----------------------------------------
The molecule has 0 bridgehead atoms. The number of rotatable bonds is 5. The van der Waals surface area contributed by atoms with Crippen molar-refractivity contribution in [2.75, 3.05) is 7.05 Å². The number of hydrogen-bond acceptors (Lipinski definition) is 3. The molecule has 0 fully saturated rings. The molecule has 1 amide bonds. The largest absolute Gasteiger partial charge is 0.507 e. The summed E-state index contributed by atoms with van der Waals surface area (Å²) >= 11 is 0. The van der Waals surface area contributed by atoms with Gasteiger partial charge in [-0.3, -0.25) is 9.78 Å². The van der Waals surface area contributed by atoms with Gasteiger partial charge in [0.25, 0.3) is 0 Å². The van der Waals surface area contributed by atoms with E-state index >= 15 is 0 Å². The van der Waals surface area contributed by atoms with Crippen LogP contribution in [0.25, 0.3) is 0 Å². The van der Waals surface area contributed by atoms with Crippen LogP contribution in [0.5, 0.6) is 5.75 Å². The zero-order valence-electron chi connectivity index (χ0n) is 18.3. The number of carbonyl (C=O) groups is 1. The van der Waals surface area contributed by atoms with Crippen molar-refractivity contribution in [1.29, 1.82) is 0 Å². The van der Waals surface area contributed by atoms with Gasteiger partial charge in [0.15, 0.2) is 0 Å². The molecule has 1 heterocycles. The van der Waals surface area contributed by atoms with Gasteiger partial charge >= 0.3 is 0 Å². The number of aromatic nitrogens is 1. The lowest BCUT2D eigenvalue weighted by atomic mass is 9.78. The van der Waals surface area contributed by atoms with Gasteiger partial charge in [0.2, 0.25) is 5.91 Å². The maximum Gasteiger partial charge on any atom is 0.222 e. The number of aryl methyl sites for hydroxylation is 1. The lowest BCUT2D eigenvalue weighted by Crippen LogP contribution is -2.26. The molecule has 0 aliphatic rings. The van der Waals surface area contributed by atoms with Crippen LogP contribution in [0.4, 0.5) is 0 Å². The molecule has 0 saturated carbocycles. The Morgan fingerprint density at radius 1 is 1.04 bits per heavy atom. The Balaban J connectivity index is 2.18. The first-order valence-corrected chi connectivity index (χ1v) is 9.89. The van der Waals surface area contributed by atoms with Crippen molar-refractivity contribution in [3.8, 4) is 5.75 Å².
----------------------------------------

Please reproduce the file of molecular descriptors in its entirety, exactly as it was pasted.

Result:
The molecule has 0 bridgehead atoms. The number of rotatable bonds is 5. The van der Waals surface area contributed by atoms with Crippen molar-refractivity contribution in [2.75, 3.05) is 7.05 Å². The number of hydrogen-bond acceptors (Lipinski definition) is 3. The molecule has 0 fully saturated rings. The molecule has 1 amide bonds. The largest absolute Gasteiger partial charge is 0.507 e. The summed E-state index contributed by atoms with van der Waals surface area (Å²) >= 11 is 0. The van der Waals surface area contributed by atoms with Gasteiger partial charge in [-0.3, -0.25) is 9.78 Å². The van der Waals surface area contributed by atoms with Gasteiger partial charge in [0.25, 0.3) is 0 Å². The van der Waals surface area contributed by atoms with E-state index >= 15 is 0 Å². The van der Waals surface area contributed by atoms with Crippen LogP contribution in [0.25, 0.3) is 0 Å². The van der Waals surface area contributed by atoms with Crippen LogP contribution in [0.5, 0.6) is 5.75 Å². The zero-order valence-electron chi connectivity index (χ0n) is 18.3. The number of carbonyl (C=O) groups is 1. The van der Waals surface area contributed by atoms with Crippen molar-refractivity contribution in [1.29, 1.82) is 0 Å². The van der Waals surface area contributed by atoms with Gasteiger partial charge in [0.15, 0.2) is 0 Å². The molecule has 1 heterocycles. The van der Waals surface area contributed by atoms with Gasteiger partial charge >= 0.3 is 0 Å². The number of aromatic nitrogens is 1. The lowest BCUT2D eigenvalue weighted by atomic mass is 9.78. The van der Waals surface area contributed by atoms with Gasteiger partial charge in [0.2, 0.25) is 5.91 Å². The maximum Gasteiger partial charge on any atom is 0.222 e. The number of aryl methyl sites for hydroxylation is 1. The lowest BCUT2D eigenvalue weighted by Crippen LogP contribution is -2.26. The molecule has 0 aliphatic rings. The van der Waals surface area contributed by atoms with Crippen LogP contribution in [0.4, 0.5) is 0 Å². The molecule has 0 saturated carbocycles. The Morgan fingerprint density at radius 1 is 1.04 bits per heavy atom. The Balaban J connectivity index is 2.18. The first-order valence-corrected chi connectivity index (χ1v) is 9.89. The van der Waals surface area contributed by atoms with Crippen molar-refractivity contribution in [3.8, 4) is 5.75 Å².